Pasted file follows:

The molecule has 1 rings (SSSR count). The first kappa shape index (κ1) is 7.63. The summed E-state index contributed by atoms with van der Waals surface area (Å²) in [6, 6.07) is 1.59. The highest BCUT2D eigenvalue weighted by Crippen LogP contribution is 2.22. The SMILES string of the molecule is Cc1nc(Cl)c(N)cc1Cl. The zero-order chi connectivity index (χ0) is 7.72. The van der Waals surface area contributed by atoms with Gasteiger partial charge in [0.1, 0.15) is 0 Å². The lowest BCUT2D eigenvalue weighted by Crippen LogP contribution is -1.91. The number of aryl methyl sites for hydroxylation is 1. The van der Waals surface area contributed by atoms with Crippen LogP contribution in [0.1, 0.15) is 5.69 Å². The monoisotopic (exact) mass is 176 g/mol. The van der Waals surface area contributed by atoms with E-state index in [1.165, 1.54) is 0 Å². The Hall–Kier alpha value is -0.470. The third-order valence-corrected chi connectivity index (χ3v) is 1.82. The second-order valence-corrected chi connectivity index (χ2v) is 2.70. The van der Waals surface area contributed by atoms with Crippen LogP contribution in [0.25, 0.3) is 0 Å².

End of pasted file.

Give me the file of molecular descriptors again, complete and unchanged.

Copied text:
The molecule has 1 rings (SSSR count). The first kappa shape index (κ1) is 7.63. The summed E-state index contributed by atoms with van der Waals surface area (Å²) in [6, 6.07) is 1.59. The highest BCUT2D eigenvalue weighted by Crippen LogP contribution is 2.22. The SMILES string of the molecule is Cc1nc(Cl)c(N)cc1Cl. The zero-order chi connectivity index (χ0) is 7.72. The van der Waals surface area contributed by atoms with Gasteiger partial charge in [0.1, 0.15) is 0 Å². The lowest BCUT2D eigenvalue weighted by Crippen LogP contribution is -1.91. The number of aryl methyl sites for hydroxylation is 1. The van der Waals surface area contributed by atoms with Crippen LogP contribution in [0.1, 0.15) is 5.69 Å². The monoisotopic (exact) mass is 176 g/mol. The van der Waals surface area contributed by atoms with E-state index in [1.165, 1.54) is 0 Å². The Hall–Kier alpha value is -0.470. The third-order valence-corrected chi connectivity index (χ3v) is 1.82. The second-order valence-corrected chi connectivity index (χ2v) is 2.70. The van der Waals surface area contributed by atoms with Crippen LogP contribution in [0.25, 0.3) is 0 Å².